Richard B. Bernstein
Richard B. Bernstein (born 24 May 1956 in Flushing, New York) — known as R.B. Bernstein — is a constitutional historian, a distinguished adjunct professor of law at New York Law School, and adjunct professor of political science and history at the City College of New York's Skadden, Arps Honors Program in Legal Studies.
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He is the oldest son of Fred Bernstein (1922-2001) and Marilyn [Berman] Bernstein (1927--); his siblings are the artist Linda A. Bernstein (1958-2004) and the engineer, technology specialist, musician, and expert on BMW Steven J. Bernstein (1962--). He was educated in the New York City public schools, graduating from Stuyvesant High School in 1973. He attended Amherst College, where he was graduated with a B.A. magna cum laude in 1977 in American Studies. While at Amherst, he was a research assistant to Henry Steele Commager. He was graduated from Harvard Law School with a J.D. in November 1980.
After three years practicing law, Bernstein left the legal profession to return to the study of history, doing graduate work at New York University. From 1983 to the present he has been a member of the New York University Legal History Colloquium, and he has been active in the writing of legal and constitutional history and in activities to promote the historical profession.
From 1984 to 1987 he was research curator for the Constitution Bicentennial Project of The New York Public Library, working with Kym S. Rice under the supervision of Richard B. Morris, Gouverneur Morris Professor of History Emeritus at Columbia University. Among the products of this project was Bernstein's first book, Are We to Be a Nation? The Making of the Constitution, published by Harvard University Press. From 1987 to 1990 Bernstein was historian on the staff of the New York City Commission on the Bicentennial of the U.S. Constitution, and from 1989 to 1990 he was research director of the New York State Commission on the Bicentennial of the Constitution.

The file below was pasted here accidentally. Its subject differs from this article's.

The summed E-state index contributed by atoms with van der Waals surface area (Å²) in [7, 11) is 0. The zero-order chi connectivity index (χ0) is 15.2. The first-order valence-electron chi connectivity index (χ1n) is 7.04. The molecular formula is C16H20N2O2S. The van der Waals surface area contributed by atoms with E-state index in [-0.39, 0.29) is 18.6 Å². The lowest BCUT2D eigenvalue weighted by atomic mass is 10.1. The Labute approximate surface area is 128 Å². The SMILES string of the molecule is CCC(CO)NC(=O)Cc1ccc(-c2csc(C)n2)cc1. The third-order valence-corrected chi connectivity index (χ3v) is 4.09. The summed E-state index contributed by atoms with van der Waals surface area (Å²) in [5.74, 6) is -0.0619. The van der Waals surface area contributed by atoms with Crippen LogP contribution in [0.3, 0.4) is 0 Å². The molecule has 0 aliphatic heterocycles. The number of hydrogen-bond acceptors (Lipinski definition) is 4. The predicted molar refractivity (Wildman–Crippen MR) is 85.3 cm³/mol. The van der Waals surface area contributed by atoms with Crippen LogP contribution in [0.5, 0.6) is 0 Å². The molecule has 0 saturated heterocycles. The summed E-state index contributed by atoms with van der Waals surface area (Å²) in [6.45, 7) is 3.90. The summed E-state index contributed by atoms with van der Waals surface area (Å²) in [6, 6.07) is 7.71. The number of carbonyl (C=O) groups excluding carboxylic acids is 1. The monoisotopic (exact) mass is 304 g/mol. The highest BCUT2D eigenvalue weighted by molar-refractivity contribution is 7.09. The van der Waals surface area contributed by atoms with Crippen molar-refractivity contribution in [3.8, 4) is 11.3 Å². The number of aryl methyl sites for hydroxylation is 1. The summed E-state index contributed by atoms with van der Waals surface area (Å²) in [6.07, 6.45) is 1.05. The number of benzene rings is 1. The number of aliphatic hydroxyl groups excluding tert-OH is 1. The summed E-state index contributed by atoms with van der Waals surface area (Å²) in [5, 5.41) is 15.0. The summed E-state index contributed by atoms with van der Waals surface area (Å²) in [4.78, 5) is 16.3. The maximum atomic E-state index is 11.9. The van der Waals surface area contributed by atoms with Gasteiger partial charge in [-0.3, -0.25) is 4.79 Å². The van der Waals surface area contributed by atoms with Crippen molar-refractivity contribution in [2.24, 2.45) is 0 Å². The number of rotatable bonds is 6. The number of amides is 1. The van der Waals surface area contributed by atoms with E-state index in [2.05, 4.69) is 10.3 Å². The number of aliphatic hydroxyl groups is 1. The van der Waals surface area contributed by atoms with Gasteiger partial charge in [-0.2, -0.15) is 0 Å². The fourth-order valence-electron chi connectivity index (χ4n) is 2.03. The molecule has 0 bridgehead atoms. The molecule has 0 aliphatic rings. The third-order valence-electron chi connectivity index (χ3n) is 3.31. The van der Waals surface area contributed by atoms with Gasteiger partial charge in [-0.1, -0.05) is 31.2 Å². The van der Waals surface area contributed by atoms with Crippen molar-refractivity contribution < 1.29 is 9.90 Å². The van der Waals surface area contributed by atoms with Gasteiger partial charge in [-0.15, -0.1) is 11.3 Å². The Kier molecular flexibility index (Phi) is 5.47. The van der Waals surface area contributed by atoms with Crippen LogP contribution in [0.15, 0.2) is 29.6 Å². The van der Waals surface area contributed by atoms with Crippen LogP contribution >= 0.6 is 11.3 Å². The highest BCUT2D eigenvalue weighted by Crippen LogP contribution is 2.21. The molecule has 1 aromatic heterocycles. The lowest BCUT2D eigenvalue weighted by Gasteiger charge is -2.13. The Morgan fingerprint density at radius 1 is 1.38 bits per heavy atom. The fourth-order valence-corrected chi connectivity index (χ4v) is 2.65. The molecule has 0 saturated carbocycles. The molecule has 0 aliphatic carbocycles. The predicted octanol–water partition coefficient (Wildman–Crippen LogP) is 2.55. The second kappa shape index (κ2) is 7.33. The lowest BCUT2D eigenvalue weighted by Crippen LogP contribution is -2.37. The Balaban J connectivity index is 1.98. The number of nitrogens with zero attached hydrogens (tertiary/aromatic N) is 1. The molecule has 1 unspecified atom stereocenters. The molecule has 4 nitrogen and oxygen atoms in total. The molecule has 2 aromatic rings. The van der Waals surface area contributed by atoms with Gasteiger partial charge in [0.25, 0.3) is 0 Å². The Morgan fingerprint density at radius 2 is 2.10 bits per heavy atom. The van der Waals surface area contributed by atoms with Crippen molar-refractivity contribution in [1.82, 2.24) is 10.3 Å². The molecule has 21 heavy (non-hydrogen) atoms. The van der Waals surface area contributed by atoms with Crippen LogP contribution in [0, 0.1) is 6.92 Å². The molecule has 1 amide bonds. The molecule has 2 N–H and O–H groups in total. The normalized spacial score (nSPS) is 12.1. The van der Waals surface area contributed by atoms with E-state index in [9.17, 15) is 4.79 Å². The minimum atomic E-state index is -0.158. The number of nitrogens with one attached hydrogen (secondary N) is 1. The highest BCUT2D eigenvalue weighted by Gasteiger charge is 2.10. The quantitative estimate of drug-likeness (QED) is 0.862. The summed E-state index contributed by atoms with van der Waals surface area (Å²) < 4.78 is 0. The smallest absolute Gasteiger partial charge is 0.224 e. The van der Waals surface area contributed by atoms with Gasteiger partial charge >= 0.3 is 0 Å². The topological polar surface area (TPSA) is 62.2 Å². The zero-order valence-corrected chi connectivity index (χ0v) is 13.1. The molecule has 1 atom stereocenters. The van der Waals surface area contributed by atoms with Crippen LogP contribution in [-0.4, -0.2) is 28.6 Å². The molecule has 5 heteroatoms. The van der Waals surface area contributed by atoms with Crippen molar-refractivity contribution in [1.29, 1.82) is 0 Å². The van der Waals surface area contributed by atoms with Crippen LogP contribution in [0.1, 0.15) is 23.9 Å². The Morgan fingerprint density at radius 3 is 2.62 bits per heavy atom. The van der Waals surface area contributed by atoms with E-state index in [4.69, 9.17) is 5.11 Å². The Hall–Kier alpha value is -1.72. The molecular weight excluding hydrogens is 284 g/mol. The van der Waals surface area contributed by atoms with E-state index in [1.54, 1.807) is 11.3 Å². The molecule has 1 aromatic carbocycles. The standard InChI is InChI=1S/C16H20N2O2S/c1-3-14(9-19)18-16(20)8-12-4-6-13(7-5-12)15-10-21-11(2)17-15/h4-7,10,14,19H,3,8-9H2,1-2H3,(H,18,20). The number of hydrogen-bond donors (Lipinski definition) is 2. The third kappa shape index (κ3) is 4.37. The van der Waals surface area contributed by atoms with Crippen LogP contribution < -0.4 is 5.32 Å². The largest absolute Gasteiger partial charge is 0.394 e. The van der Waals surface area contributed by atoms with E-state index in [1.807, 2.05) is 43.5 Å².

In the spring of 1988 Bernstein was a visiting part-time lecturer in history at the Newark, New Jersey campus of Rutgers University. In 1991, he was named an adjunct assistant professor of law at New York Law School, where he has taught courses on American legal history and law and literature ever since. In 2007 he was named Distinguished Adjunct Professor of Law. In 1997-1998 he also was the Daniel M. Lyons Visiting Professor of History at Brooklyn College of the City University of New York.
From 1997 to 2004 Bernstein was co-editor of book reviews for H-LAW, the listserv co-sponsored by H-NET (Humanities and Social Sciences Network On-Line) and the American Society for Legal HIstory. He is also a member of H-LAW's editorial board. For three years he served on the editorial board of Law and Social Inquiry, the journal of the American Bar Foundation. In 2004 he was elected to the board of directors of the American Society for Legal History for a three-year term (2004-2007); in 2011, he was elected for a second term as a director of the society.